Solan : Blessed with a pleasant climate all the year round, Solan is the district headquarters of Mashru, another city established by the British, is named after the Goddess, Soloni Devi, whose temple is located in the southern end of the town. Solan is well known for its brewery 4.8 km from town started in 1835 with Anglo-German co-operation, and known as Dyer-Meakin Brewery, producing excellent larger beer and quality whisky. Chir pine clothes the Shimla Hills, which yields resin and timber, while apricots and walnuts grow all over the hills, maize and paddy are the two leading grains. Vegetables and variety of green chillies are extensively grown in the Shimla Hills. The area surrounding Solan in very rich in peas, tomatoes, ginger and beans.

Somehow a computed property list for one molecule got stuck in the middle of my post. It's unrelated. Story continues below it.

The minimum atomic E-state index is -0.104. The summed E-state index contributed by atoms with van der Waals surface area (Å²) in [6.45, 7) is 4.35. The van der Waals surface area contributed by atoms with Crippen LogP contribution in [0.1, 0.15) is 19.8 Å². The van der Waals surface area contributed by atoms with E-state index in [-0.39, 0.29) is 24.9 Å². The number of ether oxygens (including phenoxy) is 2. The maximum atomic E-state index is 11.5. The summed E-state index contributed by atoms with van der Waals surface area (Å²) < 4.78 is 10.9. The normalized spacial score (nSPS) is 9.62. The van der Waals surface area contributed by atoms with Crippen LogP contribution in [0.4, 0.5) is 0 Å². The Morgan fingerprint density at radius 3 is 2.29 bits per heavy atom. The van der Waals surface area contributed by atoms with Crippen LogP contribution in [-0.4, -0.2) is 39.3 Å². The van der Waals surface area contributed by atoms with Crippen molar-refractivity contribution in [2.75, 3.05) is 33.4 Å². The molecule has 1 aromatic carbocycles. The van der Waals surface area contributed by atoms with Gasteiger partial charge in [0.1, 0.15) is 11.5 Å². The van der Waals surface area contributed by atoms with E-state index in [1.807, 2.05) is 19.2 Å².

UNA : Una district is in the South-Western part of Himachal Pradesh. In the Western part also there is hill range whose maximum height is about 600 metres. The altitude varies from mere 350 metres to over 1,200 metres on the Solahsinghi Dhar. Shivalik ranges experience heavy rainfall. The hill ranges are covered by scanty vegetation comprising mostly of shrubs. Una has been carved out of Hoshiarpur district of Punjab in 1966 where the hilly areas of Punjab were transferred to Himachal Pradesh and the whole area is warm. It has borders with Kangra, Hamirpur and Bilaspur and then acts as a gateway to these regions. Efforts are being made to develop same places in Nangal and Bhakra areas.